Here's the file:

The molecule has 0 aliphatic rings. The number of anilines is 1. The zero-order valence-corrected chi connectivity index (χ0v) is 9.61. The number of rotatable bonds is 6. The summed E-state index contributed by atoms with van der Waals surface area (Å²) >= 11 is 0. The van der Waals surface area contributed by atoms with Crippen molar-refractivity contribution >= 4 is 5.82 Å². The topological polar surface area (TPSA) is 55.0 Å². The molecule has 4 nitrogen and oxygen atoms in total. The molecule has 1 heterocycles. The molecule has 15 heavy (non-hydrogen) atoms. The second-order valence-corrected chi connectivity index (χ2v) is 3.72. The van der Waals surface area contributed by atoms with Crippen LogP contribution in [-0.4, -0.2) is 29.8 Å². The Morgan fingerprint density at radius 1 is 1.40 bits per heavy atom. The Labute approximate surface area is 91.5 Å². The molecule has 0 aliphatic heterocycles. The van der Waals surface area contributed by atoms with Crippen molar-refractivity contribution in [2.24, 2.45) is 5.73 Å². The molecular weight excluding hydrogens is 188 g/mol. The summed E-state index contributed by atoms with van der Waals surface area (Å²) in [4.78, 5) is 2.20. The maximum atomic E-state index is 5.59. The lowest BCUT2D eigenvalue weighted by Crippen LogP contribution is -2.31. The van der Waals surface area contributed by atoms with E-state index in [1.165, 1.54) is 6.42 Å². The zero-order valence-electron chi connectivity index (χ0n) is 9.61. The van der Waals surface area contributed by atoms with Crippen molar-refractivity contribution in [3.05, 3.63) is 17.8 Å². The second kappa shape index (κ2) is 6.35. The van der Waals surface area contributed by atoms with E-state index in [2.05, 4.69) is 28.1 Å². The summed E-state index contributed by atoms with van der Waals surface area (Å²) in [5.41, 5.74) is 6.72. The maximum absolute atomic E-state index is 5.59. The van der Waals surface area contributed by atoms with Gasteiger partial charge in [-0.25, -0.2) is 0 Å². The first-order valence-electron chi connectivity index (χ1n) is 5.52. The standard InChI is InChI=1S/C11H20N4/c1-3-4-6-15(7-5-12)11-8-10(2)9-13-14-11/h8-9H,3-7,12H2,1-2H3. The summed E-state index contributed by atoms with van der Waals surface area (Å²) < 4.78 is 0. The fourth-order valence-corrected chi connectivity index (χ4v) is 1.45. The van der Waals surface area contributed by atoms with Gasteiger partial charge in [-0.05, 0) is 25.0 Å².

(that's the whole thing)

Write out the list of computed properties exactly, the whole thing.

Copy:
The molecule has 0 aliphatic rings. The number of anilines is 1. The zero-order valence-corrected chi connectivity index (χ0v) is 9.61. The number of rotatable bonds is 6. The summed E-state index contributed by atoms with van der Waals surface area (Å²) >= 11 is 0. The van der Waals surface area contributed by atoms with Crippen molar-refractivity contribution >= 4 is 5.82 Å². The topological polar surface area (TPSA) is 55.0 Å². The molecule has 4 nitrogen and oxygen atoms in total. The molecule has 1 heterocycles. The molecule has 15 heavy (non-hydrogen) atoms. The second-order valence-corrected chi connectivity index (χ2v) is 3.72. The van der Waals surface area contributed by atoms with Crippen LogP contribution in [-0.4, -0.2) is 29.8 Å². The Morgan fingerprint density at radius 1 is 1.40 bits per heavy atom. The Labute approximate surface area is 91.5 Å². The molecule has 0 aliphatic heterocycles. The van der Waals surface area contributed by atoms with Crippen molar-refractivity contribution in [2.24, 2.45) is 5.73 Å². The molecular weight excluding hydrogens is 188 g/mol. The summed E-state index contributed by atoms with van der Waals surface area (Å²) in [4.78, 5) is 2.20. The maximum atomic E-state index is 5.59. The lowest BCUT2D eigenvalue weighted by Crippen LogP contribution is -2.31. The van der Waals surface area contributed by atoms with E-state index in [1.165, 1.54) is 6.42 Å². The zero-order valence-electron chi connectivity index (χ0n) is 9.61. The van der Waals surface area contributed by atoms with Crippen molar-refractivity contribution in [3.05, 3.63) is 17.8 Å². The second kappa shape index (κ2) is 6.35. The van der Waals surface area contributed by atoms with E-state index in [2.05, 4.69) is 28.1 Å². The summed E-state index contributed by atoms with van der Waals surface area (Å²) in [5.41, 5.74) is 6.72. The maximum absolute atomic E-state index is 5.59. The van der Waals surface area contributed by atoms with Gasteiger partial charge in [-0.25, -0.2) is 0 Å². The first-order valence-electron chi connectivity index (χ1n) is 5.52. The standard InChI is InChI=1S/C11H20N4/c1-3-4-6-15(7-5-12)11-8-10(2)9-13-14-11/h8-9H,3-7,12H2,1-2H3. The summed E-state index contributed by atoms with van der Waals surface area (Å²) < 4.78 is 0. The fourth-order valence-corrected chi connectivity index (χ4v) is 1.45. The van der Waals surface area contributed by atoms with Gasteiger partial charge in [-0.05, 0) is 25.0 Å².